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Taranis moves headquarters to Silicon Valley

Israeli precision ag company Taranis will open its corporate headquarters in Sunnyvale, California.

The company’s new offices in Silicon Valley will be dedicated to its business and operations, while the Tel Aviv office will remain Taranis’ R&D headquarters and the existing Wisconsin office will continue to serve as the U.S regional branch.

This move is to support the company’s growing business volume and customer base in the U.S. and the Americas.

Attract talent

The new offices are to allow Taranis to attract a large pool of talent from both the agricultural and technology sectors in Silicon Valley and enable the company to continue to expand its activities in the U.S. and worldwide.

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"By relocating Taranis’ center of operations to Silicon Valley, we aim to take our business to the next level,” says Ofir Schlam, CEO and Co-founder of Taranis.  - Photos: Taranis
"By relocating Taranis’ center of operations to Silicon Valley, we aim to take our business to the next level,” says Ofir Schlam, CEO and Co-founder of Taranis. - Photos: Taranis

Moreover, the new headquarters are in close proximity to current and future investors.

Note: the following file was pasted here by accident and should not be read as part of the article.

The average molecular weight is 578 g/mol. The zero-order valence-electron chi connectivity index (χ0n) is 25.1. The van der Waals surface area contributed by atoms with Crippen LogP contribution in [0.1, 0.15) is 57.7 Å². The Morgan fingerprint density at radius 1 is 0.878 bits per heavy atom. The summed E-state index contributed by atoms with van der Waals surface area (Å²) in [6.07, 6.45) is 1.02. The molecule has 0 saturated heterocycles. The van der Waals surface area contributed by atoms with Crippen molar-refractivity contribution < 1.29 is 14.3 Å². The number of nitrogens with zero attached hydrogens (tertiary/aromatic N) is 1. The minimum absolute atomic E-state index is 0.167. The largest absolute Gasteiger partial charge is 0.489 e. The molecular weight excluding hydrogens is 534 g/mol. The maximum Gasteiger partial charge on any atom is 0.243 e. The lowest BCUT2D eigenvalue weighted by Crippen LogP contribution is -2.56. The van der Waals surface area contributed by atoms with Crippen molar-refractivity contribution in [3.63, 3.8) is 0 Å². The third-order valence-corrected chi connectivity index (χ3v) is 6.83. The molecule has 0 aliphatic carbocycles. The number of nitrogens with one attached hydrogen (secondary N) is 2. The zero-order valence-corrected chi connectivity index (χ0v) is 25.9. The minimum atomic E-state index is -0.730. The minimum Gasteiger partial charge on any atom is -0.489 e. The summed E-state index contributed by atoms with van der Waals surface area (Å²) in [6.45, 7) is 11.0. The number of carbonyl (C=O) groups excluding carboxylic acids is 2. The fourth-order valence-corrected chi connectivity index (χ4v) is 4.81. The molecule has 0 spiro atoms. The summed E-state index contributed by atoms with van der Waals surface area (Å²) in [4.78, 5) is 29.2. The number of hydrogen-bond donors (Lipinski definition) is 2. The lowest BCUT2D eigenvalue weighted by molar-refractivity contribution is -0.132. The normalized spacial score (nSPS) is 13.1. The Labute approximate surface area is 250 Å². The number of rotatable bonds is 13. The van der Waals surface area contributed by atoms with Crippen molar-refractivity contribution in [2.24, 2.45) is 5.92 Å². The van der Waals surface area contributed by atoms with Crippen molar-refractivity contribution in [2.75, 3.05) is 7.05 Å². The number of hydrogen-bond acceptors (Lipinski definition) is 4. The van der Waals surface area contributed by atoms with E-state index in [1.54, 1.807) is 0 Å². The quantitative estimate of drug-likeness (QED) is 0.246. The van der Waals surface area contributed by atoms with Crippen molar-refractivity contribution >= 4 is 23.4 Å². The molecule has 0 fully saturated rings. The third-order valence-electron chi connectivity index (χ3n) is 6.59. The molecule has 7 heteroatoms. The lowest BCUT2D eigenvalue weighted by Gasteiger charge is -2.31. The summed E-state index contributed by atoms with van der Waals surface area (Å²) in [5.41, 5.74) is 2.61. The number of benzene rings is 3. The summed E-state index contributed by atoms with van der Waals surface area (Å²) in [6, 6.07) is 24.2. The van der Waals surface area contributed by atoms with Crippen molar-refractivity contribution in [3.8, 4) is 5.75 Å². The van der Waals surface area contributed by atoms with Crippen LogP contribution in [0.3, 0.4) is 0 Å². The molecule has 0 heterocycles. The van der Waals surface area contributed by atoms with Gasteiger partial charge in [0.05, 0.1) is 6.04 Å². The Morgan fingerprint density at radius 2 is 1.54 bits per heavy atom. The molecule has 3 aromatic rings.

“We founded Taranis to help commercial farmers predict and prevent crop threats to millions of acres of farmland worldwide. By relocating Taranis’ center of operations to Silicon Valley, we aim to take our business to the next level,” says Ofir Schlam, CEO and Co-founder of Taranis.

Growth in the coming years

“The rapid growth of our business, paired with our mission to offer farmers the most robust precision agriculture platform, calls for a facility that meets our current needs while allowing for considerable growth in the coming years.”

Taranis

Taranis uses AI and deep learning technology to identify crop threats on a granular level, including weeds, diseases, insects, uneven emergence and nutrient deficiencies. Taranis’ insight accuracy is enabled by their aerial imagery technology, delivering sub millimeter imagery at scale derived from planes and drones. The high-resolution imagery is then analysed by artificial intelligence algorithms utilising Taranis’ database of crops and insights. Farmers are able to receive personalised prescriptions for each crop and each acre of farmland.

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